“While planning this lesson, I remembered a similar cake recipe that uses whipped cream instead of butter. The problem is, commercial sour cream doesn’t have the same butterfat content as cream, so you can’t whip it. But then I realized that the sour cream in Malinda Russell’s day would have been cream that had been left out to sour naturally. That you could whip.”
So we would substitute my homemade crème fraîche for sour cream.
“It’ll be an experiment.”
“We know it won’t taste bad.”
I love these kids.
So they got to work preparing cake pans and measuring and mixing ingredients.
We would flavor the cake with meyer lemons.
While the cakes were in the oven, I filled the kids in on the equally fascinating story of how Malinda Russell’s 39-page pamphlet of recipes came to be known.
“It was found in the collection of a famous food writer named Helen Evans Brown. Only after Jan Longone, the curator of American Culinary History for the University of Michigan, purchased it from Ms. Brown’s estate, did she realize how historically significant it was.”
Jan Longone’s discovery and her subsequent quest to uncover more information about Malinda Russell has been written about at length. Ms. Longone and her husband even planned their 48th wedding anniversary to include driving around the southern United States in search of trail back to Ms. Russell, but to no avail.
Stymied by a lack of dependable records, Father Time, and a fire, Ms. Longone’s plans for finding Malinda Russell were consistently and heartbreakingly denied.
Our cakes were done.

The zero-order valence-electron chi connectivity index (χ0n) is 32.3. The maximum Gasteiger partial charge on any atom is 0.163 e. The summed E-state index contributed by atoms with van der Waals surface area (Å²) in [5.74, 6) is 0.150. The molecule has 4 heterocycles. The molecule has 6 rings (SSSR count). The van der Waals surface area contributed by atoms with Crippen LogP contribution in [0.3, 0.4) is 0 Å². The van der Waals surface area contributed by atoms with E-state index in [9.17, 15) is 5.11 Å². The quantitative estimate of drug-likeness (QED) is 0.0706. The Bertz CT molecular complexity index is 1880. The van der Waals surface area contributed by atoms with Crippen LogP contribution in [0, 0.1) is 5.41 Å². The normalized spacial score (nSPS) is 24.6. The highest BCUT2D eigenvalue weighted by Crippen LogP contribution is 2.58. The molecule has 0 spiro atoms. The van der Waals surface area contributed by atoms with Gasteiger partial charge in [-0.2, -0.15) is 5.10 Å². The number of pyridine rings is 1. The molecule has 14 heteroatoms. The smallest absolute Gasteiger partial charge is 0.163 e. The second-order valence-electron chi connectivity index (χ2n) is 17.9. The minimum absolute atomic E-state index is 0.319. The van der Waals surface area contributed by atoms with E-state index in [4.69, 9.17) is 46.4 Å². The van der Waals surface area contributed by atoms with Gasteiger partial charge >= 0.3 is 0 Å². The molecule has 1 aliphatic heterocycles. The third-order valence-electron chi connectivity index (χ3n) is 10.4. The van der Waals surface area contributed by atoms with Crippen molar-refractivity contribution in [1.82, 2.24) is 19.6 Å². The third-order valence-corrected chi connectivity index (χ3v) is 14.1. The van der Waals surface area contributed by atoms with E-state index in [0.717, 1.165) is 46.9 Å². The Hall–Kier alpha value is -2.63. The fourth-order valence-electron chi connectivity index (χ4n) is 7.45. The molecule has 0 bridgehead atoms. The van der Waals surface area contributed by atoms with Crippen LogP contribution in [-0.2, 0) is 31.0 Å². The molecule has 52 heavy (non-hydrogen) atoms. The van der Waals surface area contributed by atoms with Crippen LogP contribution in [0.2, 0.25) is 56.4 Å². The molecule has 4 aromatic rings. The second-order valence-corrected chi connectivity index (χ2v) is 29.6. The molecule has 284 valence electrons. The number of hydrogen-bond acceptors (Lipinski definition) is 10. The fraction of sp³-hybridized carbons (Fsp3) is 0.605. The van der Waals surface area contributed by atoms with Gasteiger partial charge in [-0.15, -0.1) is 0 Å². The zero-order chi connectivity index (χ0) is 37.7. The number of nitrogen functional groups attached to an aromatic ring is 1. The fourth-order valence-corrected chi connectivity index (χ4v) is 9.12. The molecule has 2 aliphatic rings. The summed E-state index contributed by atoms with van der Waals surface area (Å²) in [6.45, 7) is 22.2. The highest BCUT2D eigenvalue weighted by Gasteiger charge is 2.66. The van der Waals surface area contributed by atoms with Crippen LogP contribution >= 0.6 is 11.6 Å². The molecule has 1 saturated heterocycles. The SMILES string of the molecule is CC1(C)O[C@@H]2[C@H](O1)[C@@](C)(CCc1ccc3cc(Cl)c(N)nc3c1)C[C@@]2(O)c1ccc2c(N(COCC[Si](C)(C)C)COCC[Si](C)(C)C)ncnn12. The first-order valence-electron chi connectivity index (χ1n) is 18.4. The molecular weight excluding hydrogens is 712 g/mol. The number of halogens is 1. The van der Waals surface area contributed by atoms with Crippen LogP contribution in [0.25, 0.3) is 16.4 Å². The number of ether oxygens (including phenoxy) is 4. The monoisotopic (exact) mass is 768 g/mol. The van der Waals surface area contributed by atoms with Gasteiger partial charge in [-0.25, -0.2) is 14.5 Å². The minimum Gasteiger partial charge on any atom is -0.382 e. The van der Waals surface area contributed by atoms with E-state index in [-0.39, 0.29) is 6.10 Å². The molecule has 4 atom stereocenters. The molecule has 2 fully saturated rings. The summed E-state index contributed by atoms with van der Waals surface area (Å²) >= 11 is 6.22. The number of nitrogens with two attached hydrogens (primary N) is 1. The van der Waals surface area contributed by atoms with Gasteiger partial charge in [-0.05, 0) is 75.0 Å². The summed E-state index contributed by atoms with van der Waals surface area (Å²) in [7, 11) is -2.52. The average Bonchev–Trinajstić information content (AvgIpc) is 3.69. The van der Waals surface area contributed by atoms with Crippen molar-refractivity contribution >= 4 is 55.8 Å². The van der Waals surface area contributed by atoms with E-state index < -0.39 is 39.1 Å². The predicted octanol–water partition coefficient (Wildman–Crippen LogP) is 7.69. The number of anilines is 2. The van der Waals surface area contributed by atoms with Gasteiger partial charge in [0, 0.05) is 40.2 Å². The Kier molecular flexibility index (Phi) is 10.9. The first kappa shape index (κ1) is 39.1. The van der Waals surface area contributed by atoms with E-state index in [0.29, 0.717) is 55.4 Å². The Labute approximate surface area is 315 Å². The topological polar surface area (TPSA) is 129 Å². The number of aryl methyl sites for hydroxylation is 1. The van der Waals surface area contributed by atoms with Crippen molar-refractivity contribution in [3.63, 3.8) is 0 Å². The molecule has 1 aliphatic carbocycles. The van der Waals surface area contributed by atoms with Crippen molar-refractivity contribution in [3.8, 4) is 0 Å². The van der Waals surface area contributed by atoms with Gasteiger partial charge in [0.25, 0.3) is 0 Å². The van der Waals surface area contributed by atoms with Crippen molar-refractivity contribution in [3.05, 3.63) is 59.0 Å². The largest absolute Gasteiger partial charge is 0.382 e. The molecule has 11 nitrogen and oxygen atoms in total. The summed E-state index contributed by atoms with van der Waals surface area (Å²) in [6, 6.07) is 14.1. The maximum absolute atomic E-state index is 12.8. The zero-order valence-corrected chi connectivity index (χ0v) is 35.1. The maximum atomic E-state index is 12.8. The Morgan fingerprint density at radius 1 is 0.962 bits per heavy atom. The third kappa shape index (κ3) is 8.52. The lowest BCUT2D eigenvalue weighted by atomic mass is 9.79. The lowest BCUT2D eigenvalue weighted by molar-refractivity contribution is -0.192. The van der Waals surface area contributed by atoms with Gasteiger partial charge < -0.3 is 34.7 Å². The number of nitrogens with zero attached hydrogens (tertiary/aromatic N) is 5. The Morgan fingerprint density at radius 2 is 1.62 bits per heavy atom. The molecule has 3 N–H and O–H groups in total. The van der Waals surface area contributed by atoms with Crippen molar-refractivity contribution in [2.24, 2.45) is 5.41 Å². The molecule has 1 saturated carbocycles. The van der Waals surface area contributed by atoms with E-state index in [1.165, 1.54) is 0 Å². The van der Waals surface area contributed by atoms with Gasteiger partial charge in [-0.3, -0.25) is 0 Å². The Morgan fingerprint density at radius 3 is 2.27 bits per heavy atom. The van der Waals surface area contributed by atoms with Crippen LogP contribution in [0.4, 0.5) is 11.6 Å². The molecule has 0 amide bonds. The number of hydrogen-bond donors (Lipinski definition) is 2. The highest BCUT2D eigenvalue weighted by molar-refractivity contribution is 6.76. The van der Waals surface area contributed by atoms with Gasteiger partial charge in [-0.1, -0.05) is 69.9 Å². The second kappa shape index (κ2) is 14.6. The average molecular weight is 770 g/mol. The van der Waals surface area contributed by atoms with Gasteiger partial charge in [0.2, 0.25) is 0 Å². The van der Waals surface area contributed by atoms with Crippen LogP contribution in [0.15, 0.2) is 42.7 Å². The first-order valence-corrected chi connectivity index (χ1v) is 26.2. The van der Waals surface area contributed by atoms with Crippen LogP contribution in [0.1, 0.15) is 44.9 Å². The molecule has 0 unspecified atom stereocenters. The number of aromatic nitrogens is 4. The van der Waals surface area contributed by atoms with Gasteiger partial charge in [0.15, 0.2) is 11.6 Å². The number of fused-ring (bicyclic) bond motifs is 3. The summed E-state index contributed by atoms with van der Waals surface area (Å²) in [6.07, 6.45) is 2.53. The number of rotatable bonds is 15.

They were very lofty when they came out of the oven, but they sank down as they cooled. Curious. And I thought I had come up with such a good plan.
But! As the kids predicted, the cake did not taste bad. In fact, everyone deemed it quite delicious.
My thoughts went back to Malinda Russell. I’d like to talk to her, not about the lack of instructions in her book, but about her plan of writing it “with the intention of benefitting the public as well as myself.”
Did she benefit? I hope she did. Her book prompted a new review and revision of beliefs regarding African American culinary history. Did she realize just how much the public benefitted from her perseverance and skill? It’s a shame we can’t have that conversation with her. I hope she eventually learned a little about her contribution.
Then maybe I’d ask her about the cake.
Malinda Russell’s Cream Cake
This is the way we made it. I would probably do it differently next time — maybe I would whip the eggs with the sugar. Or maybe just whip half of the crème fraîche? If anyone experiments with it, let me know!
Preheat the oven to 350 degrees and butter and flour two 9×4″ loaf pans.
1 1/2 c sugar
2 large eggs
1/2 t salt
Zest and juice of 1 Meyer lemon
2 c all-purpose flour
1 tsp baking soda
2 cups crème fraîche
Whisk flour and baking soda together and set aside. In a large bowl, combine the eggs, sugar, salt, and lemon juice and zest; whisk well. Whip crème fraîche until it mounds softly. Fold dry ingredients into the egg mixture, then fold in the whipped crème fraîche.
Place batter in the prepared pans and smooth the tops. Bake until the cakes spring back when pressed, and when a toothpick inserted in the center comes out clean.
Cool cakes for ten minutes before removing from pans to a wire rack.
For more in this historical cake series: